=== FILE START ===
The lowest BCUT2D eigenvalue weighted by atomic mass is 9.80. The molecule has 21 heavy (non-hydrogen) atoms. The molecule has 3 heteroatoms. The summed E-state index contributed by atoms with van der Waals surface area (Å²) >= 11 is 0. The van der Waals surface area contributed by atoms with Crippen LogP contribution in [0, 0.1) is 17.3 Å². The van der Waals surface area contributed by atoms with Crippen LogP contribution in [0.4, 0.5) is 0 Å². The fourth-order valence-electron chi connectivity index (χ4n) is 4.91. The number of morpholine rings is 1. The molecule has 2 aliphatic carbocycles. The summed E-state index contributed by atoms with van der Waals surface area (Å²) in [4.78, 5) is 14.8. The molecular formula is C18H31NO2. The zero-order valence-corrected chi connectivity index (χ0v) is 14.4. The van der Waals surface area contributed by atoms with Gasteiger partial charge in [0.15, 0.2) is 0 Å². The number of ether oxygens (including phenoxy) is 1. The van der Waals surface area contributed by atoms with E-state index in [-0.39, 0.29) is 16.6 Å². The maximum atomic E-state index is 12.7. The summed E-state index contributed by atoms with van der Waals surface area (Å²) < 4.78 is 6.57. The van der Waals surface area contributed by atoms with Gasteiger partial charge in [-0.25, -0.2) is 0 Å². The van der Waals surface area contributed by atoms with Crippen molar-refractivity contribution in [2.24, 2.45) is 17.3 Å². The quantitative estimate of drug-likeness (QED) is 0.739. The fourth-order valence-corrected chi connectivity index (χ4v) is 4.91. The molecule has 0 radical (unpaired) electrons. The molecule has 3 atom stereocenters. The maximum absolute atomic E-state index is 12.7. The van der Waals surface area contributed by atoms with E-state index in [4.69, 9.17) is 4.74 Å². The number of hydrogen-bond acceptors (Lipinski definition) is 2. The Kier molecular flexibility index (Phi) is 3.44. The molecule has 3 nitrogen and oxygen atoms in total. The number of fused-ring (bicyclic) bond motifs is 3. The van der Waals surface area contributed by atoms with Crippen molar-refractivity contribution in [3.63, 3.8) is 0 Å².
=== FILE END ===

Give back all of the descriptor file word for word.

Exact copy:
The lowest BCUT2D eigenvalue weighted by atomic mass is 9.80. The molecule has 21 heavy (non-hydrogen) atoms. The molecule has 3 heteroatoms. The summed E-state index contributed by atoms with van der Waals surface area (Å²) >= 11 is 0. The van der Waals surface area contributed by atoms with Crippen LogP contribution in [0, 0.1) is 17.3 Å². The van der Waals surface area contributed by atoms with Crippen LogP contribution in [0.4, 0.5) is 0 Å². The fourth-order valence-electron chi connectivity index (χ4n) is 4.91. The number of morpholine rings is 1. The molecule has 2 aliphatic carbocycles. The summed E-state index contributed by atoms with van der Waals surface area (Å²) in [4.78, 5) is 14.8. The molecular formula is C18H31NO2. The zero-order valence-corrected chi connectivity index (χ0v) is 14.4. The van der Waals surface area contributed by atoms with Gasteiger partial charge in [0.15, 0.2) is 0 Å². The number of ether oxygens (including phenoxy) is 1. The van der Waals surface area contributed by atoms with E-state index in [-0.39, 0.29) is 16.6 Å². The maximum atomic E-state index is 12.7. The summed E-state index contributed by atoms with van der Waals surface area (Å²) < 4.78 is 6.57. The van der Waals surface area contributed by atoms with Gasteiger partial charge in [-0.25, -0.2) is 0 Å². The van der Waals surface area contributed by atoms with Crippen molar-refractivity contribution in [2.24, 2.45) is 17.3 Å². The quantitative estimate of drug-likeness (QED) is 0.739. The fourth-order valence-corrected chi connectivity index (χ4v) is 4.91. The molecule has 0 radical (unpaired) electrons. The molecule has 3 atom stereocenters. The maximum absolute atomic E-state index is 12.7. The van der Waals surface area contributed by atoms with E-state index in [4.69, 9.17) is 4.74 Å². The number of hydrogen-bond acceptors (Lipinski definition) is 2. The Kier molecular flexibility index (Phi) is 3.44. The molecule has 3 nitrogen and oxygen atoms in total. The number of fused-ring (bicyclic) bond motifs is 3. The van der Waals surface area contributed by atoms with Crippen molar-refractivity contribution in [3.63, 3.8) is 0 Å².